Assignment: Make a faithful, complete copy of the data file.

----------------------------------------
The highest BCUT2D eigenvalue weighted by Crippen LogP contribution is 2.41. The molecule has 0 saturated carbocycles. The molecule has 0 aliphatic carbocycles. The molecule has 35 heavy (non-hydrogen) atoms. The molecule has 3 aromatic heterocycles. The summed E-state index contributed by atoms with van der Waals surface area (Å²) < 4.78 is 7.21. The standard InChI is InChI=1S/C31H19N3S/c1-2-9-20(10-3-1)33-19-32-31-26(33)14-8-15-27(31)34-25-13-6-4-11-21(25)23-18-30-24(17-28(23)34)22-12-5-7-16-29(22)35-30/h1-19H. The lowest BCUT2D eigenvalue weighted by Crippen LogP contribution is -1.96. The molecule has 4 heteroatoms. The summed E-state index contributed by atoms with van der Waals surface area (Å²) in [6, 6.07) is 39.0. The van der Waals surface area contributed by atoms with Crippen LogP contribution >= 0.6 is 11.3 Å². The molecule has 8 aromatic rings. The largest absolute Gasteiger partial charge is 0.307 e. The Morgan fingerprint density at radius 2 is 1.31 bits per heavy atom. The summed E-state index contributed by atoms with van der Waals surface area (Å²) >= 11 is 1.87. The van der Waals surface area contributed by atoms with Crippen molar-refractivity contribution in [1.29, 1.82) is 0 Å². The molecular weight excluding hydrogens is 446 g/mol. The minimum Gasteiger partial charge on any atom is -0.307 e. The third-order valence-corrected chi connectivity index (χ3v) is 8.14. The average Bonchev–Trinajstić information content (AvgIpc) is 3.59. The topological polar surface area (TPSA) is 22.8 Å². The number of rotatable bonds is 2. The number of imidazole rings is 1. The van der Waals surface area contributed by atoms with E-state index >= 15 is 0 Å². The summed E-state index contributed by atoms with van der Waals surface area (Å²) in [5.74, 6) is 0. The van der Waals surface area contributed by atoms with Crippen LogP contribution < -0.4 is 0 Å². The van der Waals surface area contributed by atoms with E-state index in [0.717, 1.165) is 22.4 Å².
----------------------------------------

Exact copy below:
The highest BCUT2D eigenvalue weighted by Crippen LogP contribution is 2.41. The molecule has 0 saturated carbocycles. The molecule has 0 aliphatic carbocycles. The molecule has 35 heavy (non-hydrogen) atoms. The molecule has 3 aromatic heterocycles. The summed E-state index contributed by atoms with van der Waals surface area (Å²) < 4.78 is 7.21. The standard InChI is InChI=1S/C31H19N3S/c1-2-9-20(10-3-1)33-19-32-31-26(33)14-8-15-27(31)34-25-13-6-4-11-21(25)23-18-30-24(17-28(23)34)22-12-5-7-16-29(22)35-30/h1-19H. The lowest BCUT2D eigenvalue weighted by Crippen LogP contribution is -1.96. The molecule has 4 heteroatoms. The summed E-state index contributed by atoms with van der Waals surface area (Å²) in [6, 6.07) is 39.0. The van der Waals surface area contributed by atoms with Crippen LogP contribution >= 0.6 is 11.3 Å². The molecule has 8 aromatic rings. The largest absolute Gasteiger partial charge is 0.307 e. The Morgan fingerprint density at radius 2 is 1.31 bits per heavy atom. The summed E-state index contributed by atoms with van der Waals surface area (Å²) >= 11 is 1.87. The van der Waals surface area contributed by atoms with Crippen molar-refractivity contribution in [1.29, 1.82) is 0 Å². The molecular weight excluding hydrogens is 446 g/mol. The minimum Gasteiger partial charge on any atom is -0.307 e. The third-order valence-corrected chi connectivity index (χ3v) is 8.14. The average Bonchev–Trinajstić information content (AvgIpc) is 3.59. The topological polar surface area (TPSA) is 22.8 Å². The number of rotatable bonds is 2. The number of imidazole rings is 1. The van der Waals surface area contributed by atoms with E-state index >= 15 is 0 Å². The summed E-state index contributed by atoms with van der Waals surface area (Å²) in [5.74, 6) is 0. The van der Waals surface area contributed by atoms with Crippen LogP contribution < -0.4 is 0 Å². The van der Waals surface area contributed by atoms with E-state index in [0.717, 1.165) is 22.4 Å².